The goal of a theory of memory is to explain the structures (analogous to hardware) and the processes (analogous to software) that make the system work. Explaining how such a complex system works is a massive undertaking. Many attempts have taken the form of large-scale theories, which seek to deal with all major operations of the memory systems. The major theories of memory are associationism and theories from cognitive psychology and neuropsychology. The theories differ primarily in views of...

Psychometric Approach

In the psychometric view, adolescence is a period of cognitive stability. Intelligence quotient (IQ) scores show little change during adolescence. Although IQ scores often fluctuate during early childhood, scores generally stabilize about age eight. It is common to find temporary periods of instability in IQ scores after age eight, such as at the onset of puberty or during other stressful times, but dramatic and long-term score changes are rare. According to this perspective, adolescence does...

Sources for Further Study

Jacobson, and Joan Acocella. Abnormal Psychology Current Perspectives. 8th ed. Boston McGraw-Hill, 1999. This comprehensive textbook discusses the medical (biological), psychodynamic (psychoanalytic), and cognitive models of abnormality. American Psychiatric Association. Diagnostic and Statistical Manual of Mental Disorders DSM-IV-TR Rev. 4th ed. Washington, D.C. Author, 2000. This listing of all psychological disorders includes for each a description, associated...

Types of Speech Disorders

Articulation disorders are the most common types of speech errors in children. Articulation errors may take the form of substitutions, omissions, or distortions of sounds. An example of a substitution would be the substitu tion of the w sound for the r sound, as in wabbit for rabbit. Substitutions are the most common form of articulation errors. An example of an omission would be if the d sound was left out of the word bed, as in be_. Finally, sounds can also be distorted, as in shleep for...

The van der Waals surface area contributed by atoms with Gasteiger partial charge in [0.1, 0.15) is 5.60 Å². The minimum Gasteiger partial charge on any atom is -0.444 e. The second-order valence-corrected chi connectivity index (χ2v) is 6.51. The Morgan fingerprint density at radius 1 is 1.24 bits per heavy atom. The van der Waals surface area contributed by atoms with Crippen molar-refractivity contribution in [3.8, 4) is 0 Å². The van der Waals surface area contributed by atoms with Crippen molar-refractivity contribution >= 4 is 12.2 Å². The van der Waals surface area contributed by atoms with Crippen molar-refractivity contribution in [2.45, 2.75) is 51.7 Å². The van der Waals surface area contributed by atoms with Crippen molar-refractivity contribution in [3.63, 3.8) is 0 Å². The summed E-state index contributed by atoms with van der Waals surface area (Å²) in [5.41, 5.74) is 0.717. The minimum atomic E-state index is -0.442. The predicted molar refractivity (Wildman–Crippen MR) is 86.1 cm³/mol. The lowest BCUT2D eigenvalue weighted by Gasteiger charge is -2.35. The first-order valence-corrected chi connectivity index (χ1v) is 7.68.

The Cultural Context of Hunger

One approach to increasing understanding of hunger and its psychological components is to examine hunger in its cultural context. In American culture, the experience of hunger is inextricably tied to weight, eating, body image, self-concept, social definitions of fatness and thinness, and other factors which take the issue of hunger far beyond the physiological facts. Historian Hillel Schwartz has traced the American cultural preoccupation with hunger, eating, and diet by examining the cultural...

Relationship to Freudian Theory

Horney's theories were modifications of classical psychoanalytic beliefs. Her theories are best understood when viewed in relation to the Freudian con cepts that were prevalent during her lifetime. According to Sigmund Freud, who founded classical psychoanalysis during the late nineteenth century, biological influences determine human behavior. Of these biological factors, sexual instincts are the strongest motivators of human behavior. Neurosis, or mental disorder, was considered by Freud to...

Psychosomatic Disorders

Fields of study Cognitive processes organic disorders stress and illness Psychosomatic disorders are physical disorders produced by psychological factors such as stress, mental states, or personality characteristics. A variety of psychological or psychotherapeutic interventions have been developed to alter the individual's ability to cope with stressful situations and to change the personality or behavior of the individ- psychological factors affecting physical condition The term psychosomatic...

Systematic Rational Restructuring